Agricultural Produce Commission Amendments

WAFarmers represents 1150 farm businesses and has 4000 individual members across the Wheatbelt, Great Southern and South West of the state.

As an advocacy organisation, we support political parties with policies that clearly support our members’ interests. The Liberal Party has a proud tradition of members representing rural and regional seats both at a state and federal level and has a long list of past and present members of parliament who have been farmers and pastoralists.

It is therefore with some disappointment that we learn that the Liberal Party’s Rural and Regional Policy Committee put forward a motion at the recent state conference which called on:

the party to oppose amending the Agricultural Produce Commission (APC) Act 1988 to include broadacre.

This motion was put and passed.

In public comments following the conference, the party’s agricultural spokesperson Jim Chown MLC said in the Farm Weekly on 1 August 2019 that:

I wouldn’t entertain an amendment to the act to include broadacre farming because he believed no case has been presented to signify or establish that broadacre farmers would benefit from it. Another levy would be a nail in the coffin for the industry especially with the competition we are seeing from the Black Sea.

Taking such a position without consulting WAFarmers does not bode well for a constructive working relationship with the industry, particularly when the WAFarmers’ Grains, Livestock, and General Sections have all unanimously endorsed the APC amendments and industry has reinforced this with unanimous member and non-member support for the changes at industry town hall meetings in Geraldton, Wickepin and York.

For our members to come out with overwhelming support for a legislative change that removes a regulatory restriction and supports free choice is not surprising; for it to be so quickly dismissed by the Liberal Party without consultation and careful consideration is however, very surprising.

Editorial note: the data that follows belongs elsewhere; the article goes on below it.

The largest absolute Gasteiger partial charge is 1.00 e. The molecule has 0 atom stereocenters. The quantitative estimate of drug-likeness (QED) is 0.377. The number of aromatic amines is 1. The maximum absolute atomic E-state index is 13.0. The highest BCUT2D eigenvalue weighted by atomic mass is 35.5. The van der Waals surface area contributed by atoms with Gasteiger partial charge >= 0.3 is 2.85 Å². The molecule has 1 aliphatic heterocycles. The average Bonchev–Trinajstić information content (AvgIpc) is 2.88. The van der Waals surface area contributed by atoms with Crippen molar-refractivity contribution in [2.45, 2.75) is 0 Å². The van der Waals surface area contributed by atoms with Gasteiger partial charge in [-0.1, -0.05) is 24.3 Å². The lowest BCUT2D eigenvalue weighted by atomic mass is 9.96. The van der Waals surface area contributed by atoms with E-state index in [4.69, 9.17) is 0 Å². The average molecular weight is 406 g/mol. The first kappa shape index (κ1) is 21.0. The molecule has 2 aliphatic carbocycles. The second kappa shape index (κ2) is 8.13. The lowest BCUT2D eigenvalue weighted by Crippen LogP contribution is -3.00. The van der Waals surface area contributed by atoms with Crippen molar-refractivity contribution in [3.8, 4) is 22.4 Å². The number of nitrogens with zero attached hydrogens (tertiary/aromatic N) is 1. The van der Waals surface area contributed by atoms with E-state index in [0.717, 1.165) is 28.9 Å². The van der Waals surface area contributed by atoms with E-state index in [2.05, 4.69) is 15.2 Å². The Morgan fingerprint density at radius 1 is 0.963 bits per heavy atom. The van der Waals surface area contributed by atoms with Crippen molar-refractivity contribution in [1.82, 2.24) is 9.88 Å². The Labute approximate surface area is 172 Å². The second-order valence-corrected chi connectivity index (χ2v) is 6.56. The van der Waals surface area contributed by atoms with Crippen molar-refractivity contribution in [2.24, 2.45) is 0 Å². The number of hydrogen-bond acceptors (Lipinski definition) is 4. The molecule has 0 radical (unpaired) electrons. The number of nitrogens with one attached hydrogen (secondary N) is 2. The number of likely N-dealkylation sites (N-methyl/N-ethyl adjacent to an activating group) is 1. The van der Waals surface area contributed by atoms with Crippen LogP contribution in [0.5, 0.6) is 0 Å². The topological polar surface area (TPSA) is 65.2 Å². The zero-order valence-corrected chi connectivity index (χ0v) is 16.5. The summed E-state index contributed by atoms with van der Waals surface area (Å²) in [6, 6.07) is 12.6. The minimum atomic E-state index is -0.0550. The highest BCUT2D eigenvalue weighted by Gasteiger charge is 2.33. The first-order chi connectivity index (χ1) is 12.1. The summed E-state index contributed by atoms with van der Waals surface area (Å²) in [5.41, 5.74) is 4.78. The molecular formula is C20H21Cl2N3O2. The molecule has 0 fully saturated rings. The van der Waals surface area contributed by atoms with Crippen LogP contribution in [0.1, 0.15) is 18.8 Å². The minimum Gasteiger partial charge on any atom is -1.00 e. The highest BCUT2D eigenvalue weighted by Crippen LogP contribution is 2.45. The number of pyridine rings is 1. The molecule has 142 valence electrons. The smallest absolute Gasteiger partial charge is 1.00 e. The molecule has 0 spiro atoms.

This amendment would simply level the playing field for broadacre agriculture and allow grains and livestock producers to join all the other sectors including bananas, avocados, wine, pome, stone fruit, vegetables, pork etc, to access a legislative instrument that has been strongly supported by those ag sectors that have had access to it for the past thirty years.

The current Act has a clause that directly impinges on the ability of broadacre farmers including rangeland goat breeders, black barley growers or hemp producers to establish a funding scheme to address an industry issue, be it biosecurity, research and development, or market support. It also stops farmers from easily funding economic and legal studies into government regulatory failures or bad policy.

The APC Act was put in place at a time when the state government started to wind its way out of industry support and move towards a self-funding approach to research and development and marketing. As a mechanism it has been highly successful and strongly supported by those sectors that have access to it – for instance the states wine industry recently leveraged their $700,000 into $3m from state and federal governments to support wine tourism. And the Carnarvon banana growers use it to self-insure against cyclone damage.

Unfortunately, when the original legislation was introduced by the ALP back in 1988, the Liberal and National parties used it as a way of scoring political points against the Labor Party by showing wheatbelt farmers and pastoralists that they did not support new compulsory levies.

Thirty years on and the industry has well established state and federal levies that cover everything from grains and livestock research to the control of wild dogs, footrot and skeleton weed. While they are endlessly debated by farmers, the industry on the whole sees the benefits of the existing levy’s and understand that there is much to be gained from all kicking in to support a common good. The question of the level of funding and priorities are, as they should be, always on the table.

However if the Liberal Party does not support state and federal agricultural levies it should put forward this as its policy position and argue its case. If it wants to review the merits of certain levies or amend state legislation to include an opt out clause, then it should put this up as part of its policy platform.

But to refuse to support the industry’s peak grower group position and to dismiss their argument in favor of what is not a levy but a fee for service is a clear signal that the party is not listening. We believe we have run a strong case in the rural media over the past six months for removing the unfair discrimination against the broadacre growers.